Marson v Coral Princess Cruises (N.Q.) Pty Ltd T/A Coral Expeditions (2020)
Mr Marson was a Marine Superintendent with Coral Princess Cruises (N.Q.) Pty Ltd T/A Coral Expeditions (Coral Princess Cruises). Coral Princess Cruises was required to suspend its operations to comply with the Federal Government’s COVID-19 requirements. This resulted in Coral Princess Cruises completely ceasing to trade. Coral Princess Cruises stood down half of its workforce (107 employees), with the remainder working reduced hours and wages in caretaker roles.
Mr Marson was stood down. As a result of Coral Princess Cruises ceasing to trade, Mr Marson’s duties were severely reduced and his few remaining duties were given to the small group performing caretaker roles.
Mr Marson lodged a dispute in the Fair Work Commission (FWC) alleging Coral Princess Cruises’ decision to stand him down was unlawful. Mr Marson alleged there was work for him to do that had been given to other employees.
The FWC held the stand down was lawful and dismissed Mr Marson’s application.
The FWC found Coral Princess Cruises had complied with the Fair Work Act 2009 (Cth) (FW Act) in that:
- Mr Marson had been stood down during a time when he could not be usefully employed;
- the stoppage of work was not something for which Coral Princess Cruises could reasonably be held responsible, as it resulted from a direction issued by the Government due to the COVID-19 pandemic;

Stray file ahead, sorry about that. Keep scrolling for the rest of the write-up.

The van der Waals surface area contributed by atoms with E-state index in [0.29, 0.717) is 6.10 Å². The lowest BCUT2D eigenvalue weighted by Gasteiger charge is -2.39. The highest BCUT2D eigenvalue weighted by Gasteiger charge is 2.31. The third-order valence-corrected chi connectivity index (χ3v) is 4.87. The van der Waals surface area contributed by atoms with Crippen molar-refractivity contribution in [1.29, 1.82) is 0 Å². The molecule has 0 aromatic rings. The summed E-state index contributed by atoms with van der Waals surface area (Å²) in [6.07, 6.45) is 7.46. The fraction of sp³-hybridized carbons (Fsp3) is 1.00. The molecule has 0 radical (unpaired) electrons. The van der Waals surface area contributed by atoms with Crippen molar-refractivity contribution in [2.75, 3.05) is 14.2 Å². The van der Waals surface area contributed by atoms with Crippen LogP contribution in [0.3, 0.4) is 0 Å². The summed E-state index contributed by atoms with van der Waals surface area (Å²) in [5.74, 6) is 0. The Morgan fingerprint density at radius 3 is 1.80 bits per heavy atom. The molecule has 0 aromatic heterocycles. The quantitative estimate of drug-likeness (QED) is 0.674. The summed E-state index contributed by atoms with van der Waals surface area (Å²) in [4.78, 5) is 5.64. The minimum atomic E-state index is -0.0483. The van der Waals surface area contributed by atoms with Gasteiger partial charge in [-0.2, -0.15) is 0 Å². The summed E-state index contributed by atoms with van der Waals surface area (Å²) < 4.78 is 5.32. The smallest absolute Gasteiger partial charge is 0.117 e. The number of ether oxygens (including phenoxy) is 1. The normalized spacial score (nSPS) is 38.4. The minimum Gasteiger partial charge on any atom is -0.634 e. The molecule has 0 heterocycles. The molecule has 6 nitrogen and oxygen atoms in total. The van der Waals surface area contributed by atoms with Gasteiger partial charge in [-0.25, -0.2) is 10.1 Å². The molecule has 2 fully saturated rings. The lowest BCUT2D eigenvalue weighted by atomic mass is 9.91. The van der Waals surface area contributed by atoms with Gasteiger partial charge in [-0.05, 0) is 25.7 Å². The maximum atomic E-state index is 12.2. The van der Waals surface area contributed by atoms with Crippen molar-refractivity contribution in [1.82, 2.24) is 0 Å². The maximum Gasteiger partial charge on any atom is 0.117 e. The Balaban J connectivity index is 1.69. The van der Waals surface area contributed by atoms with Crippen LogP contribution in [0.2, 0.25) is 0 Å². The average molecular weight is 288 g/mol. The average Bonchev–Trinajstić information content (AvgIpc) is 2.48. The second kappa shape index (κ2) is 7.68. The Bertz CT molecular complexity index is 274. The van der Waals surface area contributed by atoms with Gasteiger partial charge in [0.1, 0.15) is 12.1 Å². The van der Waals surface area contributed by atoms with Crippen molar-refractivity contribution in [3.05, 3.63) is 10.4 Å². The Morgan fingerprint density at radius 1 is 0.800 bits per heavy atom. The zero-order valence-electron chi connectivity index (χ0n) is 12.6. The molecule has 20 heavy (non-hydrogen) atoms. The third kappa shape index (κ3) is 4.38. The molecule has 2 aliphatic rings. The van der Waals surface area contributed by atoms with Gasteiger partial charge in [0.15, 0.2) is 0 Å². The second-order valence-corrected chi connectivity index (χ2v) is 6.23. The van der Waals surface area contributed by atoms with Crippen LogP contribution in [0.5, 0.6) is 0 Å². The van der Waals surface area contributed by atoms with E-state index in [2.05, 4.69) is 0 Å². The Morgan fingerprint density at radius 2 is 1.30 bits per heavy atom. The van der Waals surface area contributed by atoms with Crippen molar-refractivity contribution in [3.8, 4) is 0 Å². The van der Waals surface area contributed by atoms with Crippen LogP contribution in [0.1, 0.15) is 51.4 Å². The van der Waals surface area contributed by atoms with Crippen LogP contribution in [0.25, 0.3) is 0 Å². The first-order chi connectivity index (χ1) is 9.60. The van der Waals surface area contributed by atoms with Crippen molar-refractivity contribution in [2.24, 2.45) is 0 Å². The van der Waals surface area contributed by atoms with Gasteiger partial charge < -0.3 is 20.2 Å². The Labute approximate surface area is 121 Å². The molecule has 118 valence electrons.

- the reason Mr Marson could not be usefully employed was because of the stoppage of work, a decision made in difficult financial circumstances;
- Coral Princess Cruises had acted in good faith and not every employee could be used to perform caretaker roles; and
- Coral Princess Cruises had ceased trading and completely stopped its normal operations of conveying passengers on its cruise ships. The fact there was a small caretaker group did not mean it was trading. The existence of this group did not constitute a downturn in work rather than a stoppage of work.
To use the stand down provisions in the FW Act, there must be a complete stoppage of work for which you cannot be reasonably held responsible. Furthermore, it is this stoppage of work that causes the stand down. A downturn in trade is not sufficient. If the business ceases to trade, resulting in some employees not being able to perform all their duties, you can temporarily reassign those duties to other employees and stand some employees down. This does not mean all employees can be usefully employed.